As the publication date of my novel looms ever closer (August 2013), one of the things people have asked about is if I am going on a tour.
“What sort of tour?” I said, wondering if I could possibly repeat the first and last time I joined a real sight-seeing tour. It was back in 1998, when I accompanied my mother on her lifelong dream to visit Beijing. We joined a Chinese-speaking tour that embarked from Malaysia with lots of elderly people and a flag-waving guide. Scenes from the past flashed before my eyes as I recalled wandering around the Forbidden City looking in vain for a toilet.
“No, no – a book tour!” they said.
Then I had to explain that unfortunately, due to the changing nature of the publishing industry, very few authors go on tour anymore, especially unknown newbies like myself. It’s apparently much easier to connect with people on the internet via Tweeting and Facebooking and going on things like blog tours, where you show up on someone else’s blog. Best of all, these can all be done while sitting in front of your computer even if you are wearing elastic-waisted clothing. I tried to tell this to people, but they inevitably looked disappointed, rather than delighted, at the option of sweat pants.
“How about a book party then?”
“Oh, ah. Yes. I’ll be doing a few readings at bookstores with some snacks.” I carefully explained that I wanted to serve some local Malaysian delicacies but couldn’t figure out how to smuggle them into the country. I might have to make complicated things like pineapple tarts and kuih lapis myself. Horror!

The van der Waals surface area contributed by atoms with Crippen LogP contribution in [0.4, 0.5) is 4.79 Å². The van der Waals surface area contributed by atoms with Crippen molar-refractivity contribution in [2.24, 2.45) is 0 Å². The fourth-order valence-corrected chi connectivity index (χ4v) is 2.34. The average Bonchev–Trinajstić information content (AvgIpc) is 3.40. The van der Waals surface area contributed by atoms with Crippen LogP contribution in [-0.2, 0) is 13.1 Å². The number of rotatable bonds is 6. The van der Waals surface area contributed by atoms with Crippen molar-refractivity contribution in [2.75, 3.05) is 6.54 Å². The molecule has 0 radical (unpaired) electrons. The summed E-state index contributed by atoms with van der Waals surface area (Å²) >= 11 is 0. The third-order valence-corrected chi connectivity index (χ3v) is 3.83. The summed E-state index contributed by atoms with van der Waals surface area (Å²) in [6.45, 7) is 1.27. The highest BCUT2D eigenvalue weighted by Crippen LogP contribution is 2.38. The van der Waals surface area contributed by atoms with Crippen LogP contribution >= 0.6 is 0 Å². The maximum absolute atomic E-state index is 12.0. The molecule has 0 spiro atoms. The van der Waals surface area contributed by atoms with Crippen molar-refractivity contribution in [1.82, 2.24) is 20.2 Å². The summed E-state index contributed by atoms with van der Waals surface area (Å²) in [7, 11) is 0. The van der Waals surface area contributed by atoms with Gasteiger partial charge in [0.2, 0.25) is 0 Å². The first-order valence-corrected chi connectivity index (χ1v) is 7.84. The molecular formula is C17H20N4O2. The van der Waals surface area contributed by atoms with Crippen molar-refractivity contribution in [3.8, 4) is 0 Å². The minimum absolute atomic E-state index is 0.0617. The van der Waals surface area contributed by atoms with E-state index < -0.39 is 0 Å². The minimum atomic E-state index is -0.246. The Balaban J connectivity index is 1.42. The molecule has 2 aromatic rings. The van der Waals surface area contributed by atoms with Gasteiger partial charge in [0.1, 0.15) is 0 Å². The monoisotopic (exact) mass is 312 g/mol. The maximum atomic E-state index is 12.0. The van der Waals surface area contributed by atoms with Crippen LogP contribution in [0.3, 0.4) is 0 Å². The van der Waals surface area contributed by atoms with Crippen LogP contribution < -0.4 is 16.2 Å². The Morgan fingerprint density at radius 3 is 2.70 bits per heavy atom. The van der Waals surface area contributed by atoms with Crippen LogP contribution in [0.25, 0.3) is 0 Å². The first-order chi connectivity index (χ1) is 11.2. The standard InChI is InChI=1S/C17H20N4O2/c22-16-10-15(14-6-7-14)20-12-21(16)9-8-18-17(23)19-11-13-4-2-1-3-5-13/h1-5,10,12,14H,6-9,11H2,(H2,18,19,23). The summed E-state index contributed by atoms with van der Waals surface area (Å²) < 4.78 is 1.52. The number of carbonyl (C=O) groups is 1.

“Why are you talking about cooking for your book reading? You should be thinking about what to wear instead!!” said a glamorous friend.
Of course, she was absolutely right. I was too excited about sharing some of the backstory behind this novel and hadn’t spent enough time thinking about logistics and some definite no-nos. Like showing up at a book reading smelling like fried bananas.
“Maybe that will make me popular!” I said, recalling the time my personal charisma soared thanks to eau de bacon. After all, I had been warned by many people, including booksellers and other authors, that a good crowd for an unknown author is about 10-20 people. But regardless of how many people show up, I’ve come to realize that this is an odd moment for me, when writing moves from being a personal passion to a more professional space.
I was particularly struck by this today, when I received news from my delighted editor that The Ghost Bride has been chosen as a Barnes & Noble Fall 2013 Discover Great New Writers selection. I was absolutely bowled over. First, I ran around the house shouting unintelligibly. Then I jumped up and down while ecstatically eating a piece of cake (please don’t do this, it’s not safe).
For all the people who might pick up a copy of my book in future, or possibly show up at a reading or festival (I’ll be at the AJC Decatur Book Festival in September, and the Singapore Writer’s Festival in November), I will not fry pisang goreng right beforehand. I will wear real clothes (not yoga pants) and try to speak intelligibly. And I am truly grateful for the support and encouragement I’ve received on this journey.
If you’d like to win an autographed ARC (Advanced Review Copy) of my book, there’s an international giveaway running on GoodReads right now!
- What I Talk About When I Talk About Running – I love Haruki Murakami, and his memoir about writing and running is a wonderful peek into the mind of a writer.
- On p86, Murakami suggests a meal made out of leftovers (“An apple, an onion, cheese, and eggs”). I vote for a cheese omelette with a side of sliced apples.
Photo credits: Photo 1 – Ernest Hemingway, from the Los Angeles Times/Handout. Photo 2: http://thestar.com.my/
Have you ever contemplated the change from a hobby to a profession?